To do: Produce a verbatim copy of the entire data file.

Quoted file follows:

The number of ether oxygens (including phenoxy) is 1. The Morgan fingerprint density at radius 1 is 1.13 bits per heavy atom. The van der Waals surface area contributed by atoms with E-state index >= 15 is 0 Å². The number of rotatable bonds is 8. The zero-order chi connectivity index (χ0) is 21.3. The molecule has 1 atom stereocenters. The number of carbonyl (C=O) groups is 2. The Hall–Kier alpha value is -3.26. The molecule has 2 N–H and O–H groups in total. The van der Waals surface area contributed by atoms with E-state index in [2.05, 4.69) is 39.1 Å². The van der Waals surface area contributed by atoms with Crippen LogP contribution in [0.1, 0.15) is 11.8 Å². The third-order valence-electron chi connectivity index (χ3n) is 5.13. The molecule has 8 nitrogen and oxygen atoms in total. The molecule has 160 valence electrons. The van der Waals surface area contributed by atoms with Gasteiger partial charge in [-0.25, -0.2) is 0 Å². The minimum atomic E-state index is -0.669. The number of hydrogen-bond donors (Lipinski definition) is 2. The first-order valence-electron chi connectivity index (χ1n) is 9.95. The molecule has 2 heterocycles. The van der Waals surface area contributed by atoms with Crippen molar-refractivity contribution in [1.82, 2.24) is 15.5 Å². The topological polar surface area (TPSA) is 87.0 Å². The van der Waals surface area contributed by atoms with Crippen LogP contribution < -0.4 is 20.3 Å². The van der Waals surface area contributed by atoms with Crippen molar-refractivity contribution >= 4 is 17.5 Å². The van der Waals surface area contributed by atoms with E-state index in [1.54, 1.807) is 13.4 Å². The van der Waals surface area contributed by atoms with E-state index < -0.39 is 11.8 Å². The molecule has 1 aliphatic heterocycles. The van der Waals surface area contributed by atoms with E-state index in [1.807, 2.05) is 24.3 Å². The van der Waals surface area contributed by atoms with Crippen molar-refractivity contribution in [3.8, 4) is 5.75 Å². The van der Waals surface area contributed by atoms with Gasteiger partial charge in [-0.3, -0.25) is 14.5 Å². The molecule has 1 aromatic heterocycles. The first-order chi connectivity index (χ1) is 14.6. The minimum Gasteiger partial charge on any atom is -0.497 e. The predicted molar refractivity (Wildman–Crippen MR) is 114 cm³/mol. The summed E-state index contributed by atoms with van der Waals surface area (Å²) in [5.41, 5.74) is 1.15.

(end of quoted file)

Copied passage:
The number of ether oxygens (including phenoxy) is 1. The Morgan fingerprint density at radius 1 is 1.13 bits per heavy atom. The van der Waals surface area contributed by atoms with E-state index >= 15 is 0 Å². The number of rotatable bonds is 8. The zero-order chi connectivity index (χ0) is 21.3. The molecule has 1 atom stereocenters. The number of carbonyl (C=O) groups is 2. The Hall–Kier alpha value is -3.26. The molecule has 2 N–H and O–H groups in total. The van der Waals surface area contributed by atoms with E-state index in [2.05, 4.69) is 39.1 Å². The van der Waals surface area contributed by atoms with Crippen LogP contribution in [0.1, 0.15) is 11.8 Å². The third-order valence-electron chi connectivity index (χ3n) is 5.13. The molecule has 8 nitrogen and oxygen atoms in total. The molecule has 160 valence electrons. The van der Waals surface area contributed by atoms with Gasteiger partial charge in [-0.25, -0.2) is 0 Å². The minimum atomic E-state index is -0.669. The number of hydrogen-bond donors (Lipinski definition) is 2. The first-order valence-electron chi connectivity index (χ1n) is 9.95. The molecule has 2 heterocycles. The van der Waals surface area contributed by atoms with Crippen molar-refractivity contribution in [1.82, 2.24) is 15.5 Å². The topological polar surface area (TPSA) is 87.0 Å². The van der Waals surface area contributed by atoms with Crippen LogP contribution < -0.4 is 20.3 Å². The van der Waals surface area contributed by atoms with Crippen molar-refractivity contribution >= 4 is 17.5 Å². The van der Waals surface area contributed by atoms with E-state index in [1.54, 1.807) is 13.4 Å². The van der Waals surface area contributed by atoms with E-state index < -0.39 is 11.8 Å². The molecule has 1 aliphatic heterocycles. The van der Waals surface area contributed by atoms with E-state index in [1.807, 2.05) is 24.3 Å². The van der Waals surface area contributed by atoms with Crippen molar-refractivity contribution in [3.8, 4) is 5.75 Å². The van der Waals surface area contributed by atoms with Gasteiger partial charge in [-0.3, -0.25) is 14.5 Å². The molecule has 1 aromatic heterocycles. The first-order chi connectivity index (χ1) is 14.6. The minimum Gasteiger partial charge on any atom is -0.497 e. The predicted molar refractivity (Wildman–Crippen MR) is 114 cm³/mol. The summed E-state index contributed by atoms with van der Waals surface area (Å²) in [5.41, 5.74) is 1.15.